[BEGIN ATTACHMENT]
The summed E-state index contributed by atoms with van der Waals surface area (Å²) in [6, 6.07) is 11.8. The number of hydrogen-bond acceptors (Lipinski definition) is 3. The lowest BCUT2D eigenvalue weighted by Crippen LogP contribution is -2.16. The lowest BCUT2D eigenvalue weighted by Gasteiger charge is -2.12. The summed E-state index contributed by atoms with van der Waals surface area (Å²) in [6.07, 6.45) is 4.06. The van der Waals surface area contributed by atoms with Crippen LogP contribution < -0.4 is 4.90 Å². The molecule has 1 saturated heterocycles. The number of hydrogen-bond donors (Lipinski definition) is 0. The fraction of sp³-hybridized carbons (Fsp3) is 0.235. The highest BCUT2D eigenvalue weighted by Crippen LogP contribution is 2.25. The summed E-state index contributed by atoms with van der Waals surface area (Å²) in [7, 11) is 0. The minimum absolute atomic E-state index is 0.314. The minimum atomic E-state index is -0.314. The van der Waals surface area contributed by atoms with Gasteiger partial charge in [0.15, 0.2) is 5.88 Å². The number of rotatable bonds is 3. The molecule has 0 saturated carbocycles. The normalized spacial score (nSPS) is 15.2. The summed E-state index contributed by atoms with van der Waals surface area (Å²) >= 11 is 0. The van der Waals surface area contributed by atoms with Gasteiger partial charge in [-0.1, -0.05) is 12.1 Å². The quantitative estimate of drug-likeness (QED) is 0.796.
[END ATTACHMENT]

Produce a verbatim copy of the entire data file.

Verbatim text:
The summed E-state index contributed by atoms with van der Waals surface area (Å²) in [6, 6.07) is 11.8. The number of hydrogen-bond acceptors (Lipinski definition) is 3. The lowest BCUT2D eigenvalue weighted by Crippen LogP contribution is -2.16. The lowest BCUT2D eigenvalue weighted by Gasteiger charge is -2.12. The summed E-state index contributed by atoms with van der Waals surface area (Å²) in [6.07, 6.45) is 4.06. The van der Waals surface area contributed by atoms with Crippen LogP contribution < -0.4 is 4.90 Å². The molecule has 1 saturated heterocycles. The number of hydrogen-bond donors (Lipinski definition) is 0. The fraction of sp³-hybridized carbons (Fsp3) is 0.235. The highest BCUT2D eigenvalue weighted by Crippen LogP contribution is 2.25. The summed E-state index contributed by atoms with van der Waals surface area (Å²) in [7, 11) is 0. The minimum absolute atomic E-state index is 0.314. The minimum atomic E-state index is -0.314. The van der Waals surface area contributed by atoms with Gasteiger partial charge in [0.15, 0.2) is 5.88 Å². The number of rotatable bonds is 3. The molecule has 0 saturated carbocycles. The normalized spacial score (nSPS) is 15.2. The summed E-state index contributed by atoms with van der Waals surface area (Å²) >= 11 is 0. The van der Waals surface area contributed by atoms with Gasteiger partial charge in [-0.1, -0.05) is 12.1 Å². The quantitative estimate of drug-likeness (QED) is 0.796.